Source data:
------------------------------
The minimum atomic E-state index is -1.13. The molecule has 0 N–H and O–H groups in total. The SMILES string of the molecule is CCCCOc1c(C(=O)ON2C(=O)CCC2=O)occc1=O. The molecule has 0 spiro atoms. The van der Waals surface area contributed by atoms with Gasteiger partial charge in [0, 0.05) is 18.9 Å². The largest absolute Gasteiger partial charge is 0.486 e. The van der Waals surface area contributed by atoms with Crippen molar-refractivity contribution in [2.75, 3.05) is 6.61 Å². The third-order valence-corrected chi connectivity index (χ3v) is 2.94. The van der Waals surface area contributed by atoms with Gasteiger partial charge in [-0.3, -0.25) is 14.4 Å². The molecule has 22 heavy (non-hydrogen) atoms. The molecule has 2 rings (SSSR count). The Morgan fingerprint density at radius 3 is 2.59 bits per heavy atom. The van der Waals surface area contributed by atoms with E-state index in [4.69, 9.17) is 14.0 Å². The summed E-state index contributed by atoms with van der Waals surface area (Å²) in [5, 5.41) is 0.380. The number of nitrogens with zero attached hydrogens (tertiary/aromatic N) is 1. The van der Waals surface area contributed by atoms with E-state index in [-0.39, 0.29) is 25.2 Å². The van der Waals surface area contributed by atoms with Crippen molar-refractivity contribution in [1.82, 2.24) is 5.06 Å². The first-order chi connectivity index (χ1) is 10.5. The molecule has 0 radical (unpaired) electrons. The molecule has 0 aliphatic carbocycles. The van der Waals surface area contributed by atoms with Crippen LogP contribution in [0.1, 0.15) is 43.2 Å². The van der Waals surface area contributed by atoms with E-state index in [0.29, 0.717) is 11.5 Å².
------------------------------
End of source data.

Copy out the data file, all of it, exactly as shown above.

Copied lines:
The minimum atomic E-state index is -1.13. The molecule has 0 N–H and O–H groups in total. The SMILES string of the molecule is CCCCOc1c(C(=O)ON2C(=O)CCC2=O)occc1=O. The molecule has 0 spiro atoms. The van der Waals surface area contributed by atoms with Gasteiger partial charge in [0, 0.05) is 18.9 Å². The largest absolute Gasteiger partial charge is 0.486 e. The van der Waals surface area contributed by atoms with Crippen molar-refractivity contribution in [2.75, 3.05) is 6.61 Å². The third-order valence-corrected chi connectivity index (χ3v) is 2.94. The van der Waals surface area contributed by atoms with Gasteiger partial charge in [-0.3, -0.25) is 14.4 Å². The molecule has 22 heavy (non-hydrogen) atoms. The molecule has 2 rings (SSSR count). The Morgan fingerprint density at radius 3 is 2.59 bits per heavy atom. The van der Waals surface area contributed by atoms with E-state index in [4.69, 9.17) is 14.0 Å². The summed E-state index contributed by atoms with van der Waals surface area (Å²) in [5, 5.41) is 0.380. The number of nitrogens with zero attached hydrogens (tertiary/aromatic N) is 1. The van der Waals surface area contributed by atoms with E-state index in [-0.39, 0.29) is 25.2 Å². The van der Waals surface area contributed by atoms with Crippen molar-refractivity contribution in [1.82, 2.24) is 5.06 Å². The first-order chi connectivity index (χ1) is 10.5. The molecule has 0 radical (unpaired) electrons. The molecule has 0 aliphatic carbocycles. The van der Waals surface area contributed by atoms with Crippen LogP contribution in [0.1, 0.15) is 43.2 Å². The van der Waals surface area contributed by atoms with E-state index in [0.29, 0.717) is 11.5 Å².